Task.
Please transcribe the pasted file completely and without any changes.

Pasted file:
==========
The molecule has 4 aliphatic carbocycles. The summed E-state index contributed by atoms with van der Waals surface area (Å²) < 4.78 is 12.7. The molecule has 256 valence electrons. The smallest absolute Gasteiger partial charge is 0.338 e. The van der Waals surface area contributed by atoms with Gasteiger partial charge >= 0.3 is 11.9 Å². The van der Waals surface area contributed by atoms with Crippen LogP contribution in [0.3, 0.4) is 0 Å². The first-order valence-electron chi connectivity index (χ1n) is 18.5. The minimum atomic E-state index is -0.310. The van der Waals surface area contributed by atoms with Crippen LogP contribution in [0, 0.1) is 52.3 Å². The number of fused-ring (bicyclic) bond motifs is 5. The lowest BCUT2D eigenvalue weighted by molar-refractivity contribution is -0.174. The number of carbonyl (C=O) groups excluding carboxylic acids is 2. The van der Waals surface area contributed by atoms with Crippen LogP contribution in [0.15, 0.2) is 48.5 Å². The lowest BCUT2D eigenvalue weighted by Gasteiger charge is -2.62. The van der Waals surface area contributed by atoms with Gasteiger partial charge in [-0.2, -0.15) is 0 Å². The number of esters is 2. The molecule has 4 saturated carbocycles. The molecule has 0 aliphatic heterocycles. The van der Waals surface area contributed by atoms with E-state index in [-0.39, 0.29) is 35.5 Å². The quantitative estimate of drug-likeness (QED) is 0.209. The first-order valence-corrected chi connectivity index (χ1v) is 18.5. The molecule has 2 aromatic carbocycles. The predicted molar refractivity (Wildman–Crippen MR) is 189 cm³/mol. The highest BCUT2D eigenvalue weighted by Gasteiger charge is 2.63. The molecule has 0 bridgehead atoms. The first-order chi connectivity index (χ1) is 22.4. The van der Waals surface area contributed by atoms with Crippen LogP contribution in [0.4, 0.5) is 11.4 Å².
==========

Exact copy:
The molecule has 4 aliphatic carbocycles. The summed E-state index contributed by atoms with van der Waals surface area (Å²) < 4.78 is 12.7. The molecule has 256 valence electrons. The smallest absolute Gasteiger partial charge is 0.338 e. The van der Waals surface area contributed by atoms with Gasteiger partial charge >= 0.3 is 11.9 Å². The van der Waals surface area contributed by atoms with Crippen LogP contribution in [0.3, 0.4) is 0 Å². The first-order valence-electron chi connectivity index (χ1n) is 18.5. The minimum atomic E-state index is -0.310. The van der Waals surface area contributed by atoms with Crippen LogP contribution in [0, 0.1) is 52.3 Å². The number of fused-ring (bicyclic) bond motifs is 5. The lowest BCUT2D eigenvalue weighted by molar-refractivity contribution is -0.174. The number of carbonyl (C=O) groups excluding carboxylic acids is 2. The van der Waals surface area contributed by atoms with Crippen LogP contribution in [0.15, 0.2) is 48.5 Å². The lowest BCUT2D eigenvalue weighted by Gasteiger charge is -2.62. The van der Waals surface area contributed by atoms with Gasteiger partial charge in [-0.2, -0.15) is 0 Å². The number of esters is 2. The molecule has 4 saturated carbocycles. The molecule has 0 aliphatic heterocycles. The van der Waals surface area contributed by atoms with E-state index in [-0.39, 0.29) is 35.5 Å². The quantitative estimate of drug-likeness (QED) is 0.209. The first-order valence-corrected chi connectivity index (χ1v) is 18.5. The molecule has 2 aromatic carbocycles. The predicted molar refractivity (Wildman–Crippen MR) is 189 cm³/mol. The highest BCUT2D eigenvalue weighted by Gasteiger charge is 2.63. The molecule has 0 bridgehead atoms. The first-order chi connectivity index (χ1) is 22.4. The van der Waals surface area contributed by atoms with Crippen LogP contribution in [0.4, 0.5) is 11.4 Å².